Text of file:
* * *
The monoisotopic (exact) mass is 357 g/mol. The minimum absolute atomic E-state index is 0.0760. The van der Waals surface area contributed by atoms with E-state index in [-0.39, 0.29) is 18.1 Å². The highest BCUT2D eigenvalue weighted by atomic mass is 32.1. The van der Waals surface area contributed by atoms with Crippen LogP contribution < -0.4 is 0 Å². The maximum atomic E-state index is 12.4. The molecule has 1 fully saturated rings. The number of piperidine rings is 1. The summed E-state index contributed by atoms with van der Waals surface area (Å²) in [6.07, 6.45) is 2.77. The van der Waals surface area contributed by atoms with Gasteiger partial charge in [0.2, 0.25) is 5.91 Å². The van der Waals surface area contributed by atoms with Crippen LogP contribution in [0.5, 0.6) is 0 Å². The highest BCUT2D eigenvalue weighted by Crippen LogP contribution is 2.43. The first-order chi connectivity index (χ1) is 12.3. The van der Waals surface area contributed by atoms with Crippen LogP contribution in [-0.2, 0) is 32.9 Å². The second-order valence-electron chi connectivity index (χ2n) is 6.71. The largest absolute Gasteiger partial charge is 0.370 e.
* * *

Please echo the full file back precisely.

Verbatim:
The monoisotopic (exact) mass is 357 g/mol. The minimum absolute atomic E-state index is 0.0760. The van der Waals surface area contributed by atoms with E-state index in [-0.39, 0.29) is 18.1 Å². The highest BCUT2D eigenvalue weighted by atomic mass is 32.1. The van der Waals surface area contributed by atoms with Crippen LogP contribution < -0.4 is 0 Å². The maximum atomic E-state index is 12.4. The molecule has 1 fully saturated rings. The number of piperidine rings is 1. The summed E-state index contributed by atoms with van der Waals surface area (Å²) in [6.07, 6.45) is 2.77. The van der Waals surface area contributed by atoms with Gasteiger partial charge in [0.2, 0.25) is 5.91 Å². The van der Waals surface area contributed by atoms with Crippen LogP contribution in [0.5, 0.6) is 0 Å². The highest BCUT2D eigenvalue weighted by Crippen LogP contribution is 2.43. The first-order chi connectivity index (χ1) is 12.3. The van der Waals surface area contributed by atoms with Crippen LogP contribution in [-0.2, 0) is 32.9 Å². The second-order valence-electron chi connectivity index (χ2n) is 6.71. The largest absolute Gasteiger partial charge is 0.370 e.